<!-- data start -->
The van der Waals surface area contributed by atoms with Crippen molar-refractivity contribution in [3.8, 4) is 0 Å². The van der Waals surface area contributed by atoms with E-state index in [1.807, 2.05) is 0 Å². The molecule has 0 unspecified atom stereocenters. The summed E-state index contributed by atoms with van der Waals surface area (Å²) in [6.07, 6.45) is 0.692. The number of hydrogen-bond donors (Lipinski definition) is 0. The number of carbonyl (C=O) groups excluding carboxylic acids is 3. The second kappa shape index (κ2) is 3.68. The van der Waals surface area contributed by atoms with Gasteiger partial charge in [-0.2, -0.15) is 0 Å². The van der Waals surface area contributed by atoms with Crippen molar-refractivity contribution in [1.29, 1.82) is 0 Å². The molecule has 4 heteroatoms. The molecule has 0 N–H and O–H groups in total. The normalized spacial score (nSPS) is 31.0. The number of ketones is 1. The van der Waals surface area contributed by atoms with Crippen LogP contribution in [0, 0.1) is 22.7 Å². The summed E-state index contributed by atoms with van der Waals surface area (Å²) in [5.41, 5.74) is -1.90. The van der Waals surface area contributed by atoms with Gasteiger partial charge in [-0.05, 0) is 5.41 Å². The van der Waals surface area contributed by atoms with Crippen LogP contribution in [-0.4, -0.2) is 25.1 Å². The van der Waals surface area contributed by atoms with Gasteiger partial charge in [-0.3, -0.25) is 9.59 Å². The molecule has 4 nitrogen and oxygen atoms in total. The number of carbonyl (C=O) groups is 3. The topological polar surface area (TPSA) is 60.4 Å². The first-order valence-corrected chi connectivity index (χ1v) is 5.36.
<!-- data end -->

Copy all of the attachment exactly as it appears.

The van der Waals surface area contributed by atoms with Crippen molar-refractivity contribution in [3.8, 4) is 0 Å². The van der Waals surface area contributed by atoms with E-state index in [1.807, 2.05) is 0 Å². The molecule has 0 unspecified atom stereocenters. The summed E-state index contributed by atoms with van der Waals surface area (Å²) in [6.07, 6.45) is 0.692. The number of hydrogen-bond donors (Lipinski definition) is 0. The number of carbonyl (C=O) groups excluding carboxylic acids is 3. The second kappa shape index (κ2) is 3.68. The van der Waals surface area contributed by atoms with Gasteiger partial charge in [-0.2, -0.15) is 0 Å². The van der Waals surface area contributed by atoms with Crippen molar-refractivity contribution in [1.29, 1.82) is 0 Å². The molecule has 4 heteroatoms. The molecule has 0 N–H and O–H groups in total. The normalized spacial score (nSPS) is 31.0. The number of ketones is 1. The van der Waals surface area contributed by atoms with Crippen LogP contribution in [0, 0.1) is 22.7 Å². The summed E-state index contributed by atoms with van der Waals surface area (Å²) in [5.41, 5.74) is -1.90. The van der Waals surface area contributed by atoms with Gasteiger partial charge in [-0.05, 0) is 5.41 Å². The van der Waals surface area contributed by atoms with Crippen LogP contribution in [-0.4, -0.2) is 25.1 Å². The van der Waals surface area contributed by atoms with Gasteiger partial charge in [-0.3, -0.25) is 9.59 Å². The molecule has 4 nitrogen and oxygen atoms in total. The number of carbonyl (C=O) groups is 3. The topological polar surface area (TPSA) is 60.4 Å². The first-order valence-corrected chi connectivity index (χ1v) is 5.36.